Wareing, a father of six from Worcestershire, has often travelled to 'challenging' locations in his role with KPMG, and was asked to take the unpaid position by Brown, whom he describes as 'a persuasive man'.
He said: 'The security and prosperity of Iraq isn't just about Iraq, it's about the Middle East and probably wider than that as well. To be asked to play a small part in that isn't something you get asked every day of the week.'

Disclaimer

Articles published on this site do not necessarily reflect the opinion of WSIUI or its members


المقالات المنشورة على هذا الموقع لا تعكس بالضرورة آراء منظمتنا أو أعضاء منظمتنا


Samarra Minrate built in 852 AD

Samarra Minrate built in 852 AD
Building of 1 500 massive police station !
From the angle of the photo, it is possible to calculate that the complex is being built at E 396388 N 3785995 (UTM Zone 38 North) or Lat. 34.209760° Long. 43.875325°, to the west of the Malwiya (Spiral Minaret), and behind the Spiral Cafe.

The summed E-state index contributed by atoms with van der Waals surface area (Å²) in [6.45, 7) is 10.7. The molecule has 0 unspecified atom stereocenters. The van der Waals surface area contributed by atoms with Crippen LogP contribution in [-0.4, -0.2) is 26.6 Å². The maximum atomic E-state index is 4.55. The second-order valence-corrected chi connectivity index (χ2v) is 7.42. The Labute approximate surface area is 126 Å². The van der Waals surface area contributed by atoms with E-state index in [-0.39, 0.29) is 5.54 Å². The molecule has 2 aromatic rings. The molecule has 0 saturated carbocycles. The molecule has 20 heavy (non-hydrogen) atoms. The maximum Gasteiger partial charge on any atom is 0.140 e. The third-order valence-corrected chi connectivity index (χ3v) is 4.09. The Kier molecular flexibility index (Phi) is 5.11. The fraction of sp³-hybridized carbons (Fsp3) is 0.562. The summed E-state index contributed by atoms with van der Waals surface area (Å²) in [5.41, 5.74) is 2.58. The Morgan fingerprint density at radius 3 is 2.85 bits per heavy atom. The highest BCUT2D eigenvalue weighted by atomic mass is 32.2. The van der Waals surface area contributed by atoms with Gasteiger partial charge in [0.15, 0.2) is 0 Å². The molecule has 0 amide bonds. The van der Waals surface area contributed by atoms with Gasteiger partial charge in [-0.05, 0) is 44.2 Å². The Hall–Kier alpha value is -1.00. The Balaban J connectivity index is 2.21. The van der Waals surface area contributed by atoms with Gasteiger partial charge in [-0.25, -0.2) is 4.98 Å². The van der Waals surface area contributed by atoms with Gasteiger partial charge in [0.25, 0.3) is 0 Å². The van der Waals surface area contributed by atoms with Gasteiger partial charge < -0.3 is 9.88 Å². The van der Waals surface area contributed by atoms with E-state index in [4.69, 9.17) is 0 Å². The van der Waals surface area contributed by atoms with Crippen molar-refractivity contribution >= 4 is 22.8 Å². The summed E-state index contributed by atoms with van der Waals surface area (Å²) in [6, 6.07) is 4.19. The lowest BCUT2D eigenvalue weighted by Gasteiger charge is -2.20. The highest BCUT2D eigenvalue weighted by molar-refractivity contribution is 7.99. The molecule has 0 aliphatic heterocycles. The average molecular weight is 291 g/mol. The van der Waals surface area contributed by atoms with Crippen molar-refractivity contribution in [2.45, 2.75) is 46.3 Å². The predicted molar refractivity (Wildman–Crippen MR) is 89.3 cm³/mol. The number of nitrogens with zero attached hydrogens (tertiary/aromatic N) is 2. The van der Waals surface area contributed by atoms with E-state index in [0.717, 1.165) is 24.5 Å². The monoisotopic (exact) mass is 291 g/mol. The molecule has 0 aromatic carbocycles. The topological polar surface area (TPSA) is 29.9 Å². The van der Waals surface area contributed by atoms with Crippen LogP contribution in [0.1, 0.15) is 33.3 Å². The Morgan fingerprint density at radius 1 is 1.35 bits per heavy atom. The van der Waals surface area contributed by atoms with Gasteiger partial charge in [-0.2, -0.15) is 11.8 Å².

While the point itself may not have more than Abbasid houses under the ground, it is adjacent to the palace of Sur Isa, the remains of which can be seen in the photo. While the initial construction might or might not touch the palace, accompanying activities will certainly spread over it.Sur Isa can be identified with the palace of al-Burj, built by the
Abbasid Caliph al-Mutawakkil, probably in 852-3 (Northedge, Historical Topography of Samarra, pp 125-127, 240). The palace is said to have cost 33 million dirhams, and was luxurious. Details are given by al-Shabushti, Kitab al-Diyarat.
Samarra was declared a World Heritage site by UNESCO at the end of June. The barracks could easily have been built elsewhere, off the archaeological site.--
Alastair Northedge Professeur d'Art et d'Archeologie Islamiques UFR d'Art et d'Archeologie
Universite de Paris I (Pantheon-Sorbonne) 3, rue Michelet, 75006 Paris
tel. 01 53 73 71 08 telecopie : 01 53 73 71 13 Email :
Alastair.Northedge@univ-paris1.fr ou anorthedge@wanadoo.fr